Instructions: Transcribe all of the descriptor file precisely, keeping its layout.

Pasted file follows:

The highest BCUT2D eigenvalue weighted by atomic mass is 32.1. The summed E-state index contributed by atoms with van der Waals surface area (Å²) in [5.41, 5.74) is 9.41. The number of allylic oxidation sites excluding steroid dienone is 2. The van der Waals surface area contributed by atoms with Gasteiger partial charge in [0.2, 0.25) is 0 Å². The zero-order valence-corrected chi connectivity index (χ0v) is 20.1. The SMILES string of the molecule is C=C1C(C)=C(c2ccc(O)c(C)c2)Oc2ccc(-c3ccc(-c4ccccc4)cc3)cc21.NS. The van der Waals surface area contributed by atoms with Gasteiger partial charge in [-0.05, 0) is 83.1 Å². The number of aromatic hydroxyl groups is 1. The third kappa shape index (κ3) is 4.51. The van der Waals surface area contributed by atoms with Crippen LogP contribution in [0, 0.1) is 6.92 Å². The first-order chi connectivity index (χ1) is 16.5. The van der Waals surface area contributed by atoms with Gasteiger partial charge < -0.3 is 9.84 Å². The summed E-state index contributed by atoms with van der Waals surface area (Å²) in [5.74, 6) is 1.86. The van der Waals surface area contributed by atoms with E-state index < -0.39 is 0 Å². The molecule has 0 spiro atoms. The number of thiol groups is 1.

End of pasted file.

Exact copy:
The highest BCUT2D eigenvalue weighted by atomic mass is 32.1. The summed E-state index contributed by atoms with van der Waals surface area (Å²) in [5.41, 5.74) is 9.41. The number of allylic oxidation sites excluding steroid dienone is 2. The van der Waals surface area contributed by atoms with Gasteiger partial charge in [0.2, 0.25) is 0 Å². The zero-order valence-corrected chi connectivity index (χ0v) is 20.1. The SMILES string of the molecule is C=C1C(C)=C(c2ccc(O)c(C)c2)Oc2ccc(-c3ccc(-c4ccccc4)cc3)cc21.NS. The van der Waals surface area contributed by atoms with Gasteiger partial charge in [-0.05, 0) is 83.1 Å². The number of aromatic hydroxyl groups is 1. The third kappa shape index (κ3) is 4.51. The van der Waals surface area contributed by atoms with Crippen LogP contribution in [0, 0.1) is 6.92 Å². The first-order chi connectivity index (χ1) is 16.5. The van der Waals surface area contributed by atoms with Gasteiger partial charge < -0.3 is 9.84 Å². The summed E-state index contributed by atoms with van der Waals surface area (Å²) in [5.74, 6) is 1.86. The van der Waals surface area contributed by atoms with E-state index < -0.39 is 0 Å². The molecule has 0 spiro atoms. The number of thiol groups is 1.